“These are Merkel’s dead”

It’s official. Angela Merkel is the worst German chancellor since Adolf Hitler:

Angela Merkel has faced a furious backlash over her open-doors policy on immigration after the deadly lorry attack on a Christmas market in the heart of Berlin. A 23-year-old Pakistani asylum seeker named as Naved B, who entered the country under a false name, murdered 12 and injured dozens gathered at the market last night.

German chancellor Merkel, 62, has come under huge political pressure for allowing nearly a million people fleeing conflict and poverty in the Middle East and Africa to arrive in the country this year and last. And last night she faced anger from the far-right anti-immigration Alternative for Germany (AfD) party with prominent member Marcus Pretzell tweeting: ‘When will the German state of law strike back? When will this cursed hypocrisy finally stop? These are Merkel’s dead! #Nice #Berlin.’

Merkel has so far refused to amend her refugee policy, however, insisting that Germany can take in large numbers of migrants in the years to come. Allies and critics alike say she ignored the warning signs of calamity at her peril.

The rape and murder of a beautiful young student in the city of Freiburg in October by a 17-year-old migrant was bad for her. What happened in Berlin is a catastrophe and one which she may find difficult to survive.

Pretzell is right. Merkel is absolutely to blame for the 12 dead in Berlin. At least Hitler had the decency to shoot himself. Merkel not only hasn’t resigned, the idiot woman seriously believes she deserves another term.

Aber Merkel muss weg!

And while “Europe’s far-right anger is moving mainstream,” the rise of the Nationalist Right has not reached its high-water mark. It hasn’t even seriously begun yet. It won’t have reached the high-water mark until the Reconquesta 2.0 is complete and Europe has been restored.

In the wake of the Brexit vote in Britain and the recent Italian referendum, and with national elections looming in 2017 in the Netherlands, France, and Germany, there is concern that Europe may be inundated by a populist wave, driven in large part by right-wing parties exploiting anti-globalization, anti-immigrant, and anti-Muslim sentiments. Indeed, the strategy seems to be working: Polls show that people who have a favorable view of the National Front (FN) in France, the Alternative for Germany (AfD) in Germany, and the Party for Freedom in the Netherlands tend to be more negative about immigrants, refugees, and Muslims than their fellow countrymen. In addition, they are more euro-skeptic and more wary of globalization than their compatriots….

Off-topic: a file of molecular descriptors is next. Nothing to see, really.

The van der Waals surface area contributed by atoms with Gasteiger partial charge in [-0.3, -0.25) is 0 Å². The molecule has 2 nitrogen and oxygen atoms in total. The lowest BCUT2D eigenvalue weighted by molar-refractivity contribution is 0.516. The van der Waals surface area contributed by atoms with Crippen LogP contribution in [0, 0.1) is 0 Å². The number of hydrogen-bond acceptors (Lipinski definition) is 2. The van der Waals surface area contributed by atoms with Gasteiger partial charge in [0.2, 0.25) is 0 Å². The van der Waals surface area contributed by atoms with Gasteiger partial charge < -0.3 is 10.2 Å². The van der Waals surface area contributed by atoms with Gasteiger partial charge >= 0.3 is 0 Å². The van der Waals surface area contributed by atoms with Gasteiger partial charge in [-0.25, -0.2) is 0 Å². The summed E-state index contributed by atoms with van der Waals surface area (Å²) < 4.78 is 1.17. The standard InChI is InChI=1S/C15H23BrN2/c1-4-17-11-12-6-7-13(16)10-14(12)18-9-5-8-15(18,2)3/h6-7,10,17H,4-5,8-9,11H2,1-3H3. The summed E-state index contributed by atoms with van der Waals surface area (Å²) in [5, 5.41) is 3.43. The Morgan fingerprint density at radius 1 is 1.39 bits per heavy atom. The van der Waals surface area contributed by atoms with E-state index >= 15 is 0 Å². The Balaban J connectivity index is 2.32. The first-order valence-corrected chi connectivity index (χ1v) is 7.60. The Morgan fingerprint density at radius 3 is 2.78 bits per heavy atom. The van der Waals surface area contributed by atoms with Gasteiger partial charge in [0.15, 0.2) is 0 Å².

The Dutch election is scheduled for March 2017. The French election will take place in April and May. The German election will likely be held in September. It is too early to know how their respective right-wing populist parties will fare. But based on current public opinion data, it seems that they have succeeded in rallying substantial numbers of potential voters, based on appeals to anti-immigrant, anti-EU, and anti-globalization sentiments. These views are not, for the most part, majority views among the general public. But significant minorities do share some of these opinions. But the impact of the rise of the right-wing populist parties can already be seen. Center-right politicians such as Merkel and Fillion have begun to espouse views that are more anti-Muslim and anti-immigrant than heard before by politicians in their elevated positions running for national office. Populist appeals are resonating with more and more voters in Europe. And the Brexit and U.S. election outcomes suggest we may not have yet seen the high water mark of this international tide.